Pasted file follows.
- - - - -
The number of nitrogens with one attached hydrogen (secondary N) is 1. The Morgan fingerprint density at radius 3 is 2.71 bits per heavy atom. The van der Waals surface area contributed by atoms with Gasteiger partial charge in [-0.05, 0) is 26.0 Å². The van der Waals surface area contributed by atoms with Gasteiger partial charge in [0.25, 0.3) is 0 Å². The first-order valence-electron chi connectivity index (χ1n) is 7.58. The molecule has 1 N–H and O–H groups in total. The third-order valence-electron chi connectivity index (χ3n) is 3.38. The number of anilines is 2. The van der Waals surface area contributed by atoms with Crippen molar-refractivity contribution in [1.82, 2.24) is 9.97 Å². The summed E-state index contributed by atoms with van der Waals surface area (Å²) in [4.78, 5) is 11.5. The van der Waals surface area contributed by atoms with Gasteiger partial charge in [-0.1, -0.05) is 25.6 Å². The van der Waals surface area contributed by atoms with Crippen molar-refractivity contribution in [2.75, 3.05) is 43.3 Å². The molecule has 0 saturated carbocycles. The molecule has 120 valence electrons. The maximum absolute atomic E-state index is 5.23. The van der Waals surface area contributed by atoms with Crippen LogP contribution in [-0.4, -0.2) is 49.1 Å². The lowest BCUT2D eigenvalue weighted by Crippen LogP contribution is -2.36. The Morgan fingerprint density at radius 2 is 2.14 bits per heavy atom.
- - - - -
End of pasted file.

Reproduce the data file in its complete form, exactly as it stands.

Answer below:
The number of nitrogens with one attached hydrogen (secondary N) is 1. The Morgan fingerprint density at radius 3 is 2.71 bits per heavy atom. The van der Waals surface area contributed by atoms with Gasteiger partial charge in [-0.05, 0) is 26.0 Å². The van der Waals surface area contributed by atoms with Gasteiger partial charge in [0.25, 0.3) is 0 Å². The first-order valence-electron chi connectivity index (χ1n) is 7.58. The molecule has 1 N–H and O–H groups in total. The third-order valence-electron chi connectivity index (χ3n) is 3.38. The number of anilines is 2. The van der Waals surface area contributed by atoms with Crippen molar-refractivity contribution in [1.82, 2.24) is 9.97 Å². The summed E-state index contributed by atoms with van der Waals surface area (Å²) in [4.78, 5) is 11.5. The van der Waals surface area contributed by atoms with Gasteiger partial charge in [-0.1, -0.05) is 25.6 Å². The van der Waals surface area contributed by atoms with Crippen molar-refractivity contribution in [2.75, 3.05) is 43.3 Å². The molecule has 0 saturated carbocycles. The molecule has 120 valence electrons. The maximum absolute atomic E-state index is 5.23. The van der Waals surface area contributed by atoms with Crippen LogP contribution in [-0.4, -0.2) is 49.1 Å². The lowest BCUT2D eigenvalue weighted by Crippen LogP contribution is -2.36. The Morgan fingerprint density at radius 2 is 2.14 bits per heavy atom.